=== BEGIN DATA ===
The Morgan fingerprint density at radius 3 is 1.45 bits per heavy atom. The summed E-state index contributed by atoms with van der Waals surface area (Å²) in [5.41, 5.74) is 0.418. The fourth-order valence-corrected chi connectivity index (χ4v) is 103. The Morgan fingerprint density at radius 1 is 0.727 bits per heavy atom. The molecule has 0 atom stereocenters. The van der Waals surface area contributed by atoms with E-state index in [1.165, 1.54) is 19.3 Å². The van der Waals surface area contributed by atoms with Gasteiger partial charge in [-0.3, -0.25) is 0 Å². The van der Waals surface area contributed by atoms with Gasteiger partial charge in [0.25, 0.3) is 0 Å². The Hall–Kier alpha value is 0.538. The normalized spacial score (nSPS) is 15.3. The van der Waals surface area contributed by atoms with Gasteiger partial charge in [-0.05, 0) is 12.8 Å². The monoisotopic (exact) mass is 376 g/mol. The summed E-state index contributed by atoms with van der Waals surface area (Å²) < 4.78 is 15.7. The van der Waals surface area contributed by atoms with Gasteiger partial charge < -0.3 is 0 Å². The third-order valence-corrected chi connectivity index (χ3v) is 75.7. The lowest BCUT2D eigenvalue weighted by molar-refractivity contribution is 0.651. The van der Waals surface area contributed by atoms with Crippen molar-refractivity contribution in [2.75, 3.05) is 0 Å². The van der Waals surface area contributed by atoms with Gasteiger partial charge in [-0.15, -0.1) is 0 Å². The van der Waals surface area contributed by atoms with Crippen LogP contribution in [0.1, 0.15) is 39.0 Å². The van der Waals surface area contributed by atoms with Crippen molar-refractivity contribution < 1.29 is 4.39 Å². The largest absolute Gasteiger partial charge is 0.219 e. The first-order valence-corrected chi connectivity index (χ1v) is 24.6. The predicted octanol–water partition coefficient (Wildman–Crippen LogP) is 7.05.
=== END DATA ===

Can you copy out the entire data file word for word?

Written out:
The Morgan fingerprint density at radius 3 is 1.45 bits per heavy atom. The summed E-state index contributed by atoms with van der Waals surface area (Å²) in [5.41, 5.74) is 0.418. The fourth-order valence-corrected chi connectivity index (χ4v) is 103. The Morgan fingerprint density at radius 1 is 0.727 bits per heavy atom. The molecule has 0 atom stereocenters. The van der Waals surface area contributed by atoms with E-state index in [1.165, 1.54) is 19.3 Å². The van der Waals surface area contributed by atoms with Gasteiger partial charge in [-0.3, -0.25) is 0 Å². The van der Waals surface area contributed by atoms with Gasteiger partial charge in [0.25, 0.3) is 0 Å². The Hall–Kier alpha value is 0.538. The normalized spacial score (nSPS) is 15.3. The van der Waals surface area contributed by atoms with Gasteiger partial charge in [-0.05, 0) is 12.8 Å². The monoisotopic (exact) mass is 376 g/mol. The summed E-state index contributed by atoms with van der Waals surface area (Å²) < 4.78 is 15.7. The van der Waals surface area contributed by atoms with Gasteiger partial charge < -0.3 is 0 Å². The third-order valence-corrected chi connectivity index (χ3v) is 75.7. The lowest BCUT2D eigenvalue weighted by molar-refractivity contribution is 0.651. The van der Waals surface area contributed by atoms with Crippen molar-refractivity contribution in [2.75, 3.05) is 0 Å². The van der Waals surface area contributed by atoms with Gasteiger partial charge in [-0.15, -0.1) is 0 Å². The van der Waals surface area contributed by atoms with Crippen LogP contribution in [0.1, 0.15) is 39.0 Å². The van der Waals surface area contributed by atoms with Crippen molar-refractivity contribution < 1.29 is 4.39 Å². The largest absolute Gasteiger partial charge is 0.219 e. The first-order valence-corrected chi connectivity index (χ1v) is 24.6. The predicted octanol–water partition coefficient (Wildman–Crippen LogP) is 7.05.